Any user that is used to using a terminal program should feel very comfortable with our Terminal page. For example, if you connect our service to a Linux serial port then you can access the device over the internet using the terminal page.
2.1 Terminal Screen
The black terminal screen will display the text received from another device. When it has focus and a key is pressed on the keyboard the character will be sent to your other devices. This should make it look and feel like any other terminal program. Under the terminal screen there are three controls:
|View Help Page Button||When you click this button this help page will be displayed.|
|Connected Control||This control will let you know whether you are connected to the Webifi service. When you are not connected then “Not connnected” will be displayed in red. That means you have to start the service with valid credentials. Once connected this control will change to displaying “Connected” in green.|
|Clear Button||Click this button to clear the content of the Terminal screen and move the cursor to the top left corner.|
2.2 Connection and Data Options
On the left we have the connection controls. This is used for entering your credentials for establishing a connection to the Webifi server. The connect name, password and network names must be entered before clicking the start button. The network names this instance is part of can be set at any time by clicking the Set Network Names button. For more details about how our technology works please click the button below:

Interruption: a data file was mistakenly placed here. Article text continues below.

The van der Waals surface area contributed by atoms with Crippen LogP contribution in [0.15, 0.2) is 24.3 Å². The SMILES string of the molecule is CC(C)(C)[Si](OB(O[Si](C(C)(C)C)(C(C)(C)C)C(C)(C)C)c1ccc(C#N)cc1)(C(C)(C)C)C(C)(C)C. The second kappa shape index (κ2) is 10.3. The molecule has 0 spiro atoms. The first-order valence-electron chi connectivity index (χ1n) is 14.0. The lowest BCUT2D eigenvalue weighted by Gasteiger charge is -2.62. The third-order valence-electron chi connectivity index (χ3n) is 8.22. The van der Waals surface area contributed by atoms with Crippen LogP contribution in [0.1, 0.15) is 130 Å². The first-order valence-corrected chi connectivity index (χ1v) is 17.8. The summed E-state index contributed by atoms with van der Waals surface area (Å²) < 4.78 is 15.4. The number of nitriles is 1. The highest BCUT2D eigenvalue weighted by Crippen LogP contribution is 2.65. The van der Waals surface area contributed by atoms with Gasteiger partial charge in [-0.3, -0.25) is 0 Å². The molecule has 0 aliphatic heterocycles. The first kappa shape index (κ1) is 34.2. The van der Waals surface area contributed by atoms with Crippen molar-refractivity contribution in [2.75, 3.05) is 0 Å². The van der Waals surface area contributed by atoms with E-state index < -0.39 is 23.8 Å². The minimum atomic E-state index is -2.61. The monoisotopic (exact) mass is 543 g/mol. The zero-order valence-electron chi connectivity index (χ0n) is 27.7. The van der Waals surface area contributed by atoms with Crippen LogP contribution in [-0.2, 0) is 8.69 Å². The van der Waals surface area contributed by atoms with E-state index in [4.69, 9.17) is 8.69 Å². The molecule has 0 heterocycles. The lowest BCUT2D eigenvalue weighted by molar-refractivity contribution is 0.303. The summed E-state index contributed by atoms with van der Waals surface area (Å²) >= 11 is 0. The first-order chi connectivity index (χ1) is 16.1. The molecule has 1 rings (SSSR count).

If the connection was successful the red box under the terminal screen will turn green saying “Connected”. If the Save connection details checkbox is checked then after successfully establishing a connection your details will be stored to your browser’s local storage. The next time you load this page your details will be loaded in the connection text boxes.
On the right we have send and receive data options. If you click on the terminal screen then every character you press will be sent, just like a normal terminal. The problem is that a lot of mobile devices don’t bring up a keyboard when a text box is not active. The Data to Send text box solves this problem. Enter the text you would like to send and click the Send Data button.
Next we have the Send data format controls:
|Add Carriage Return||When you click the Send Data button a carriage return character (13 decimal) will be appended to the data you entered in the text box before sending.|
|Add Line Feed||When you click the Send Data button a line feed character (10 decimal) will be appended to the data you entered in the text box before sending.|
|Bracket Encoded||The data entered in the Data to Send text box will be interpreted as Bracket Encoded data before sending. Please see the Bracket Encoding section later in this document for more details.|
The last control are for setting Receive data formatting options:
|ANSI||The data will be interpreted as having colour and cursor control through a system of escape sequences. This is the default for Linux terminals. For more details please google ANSI VT100.|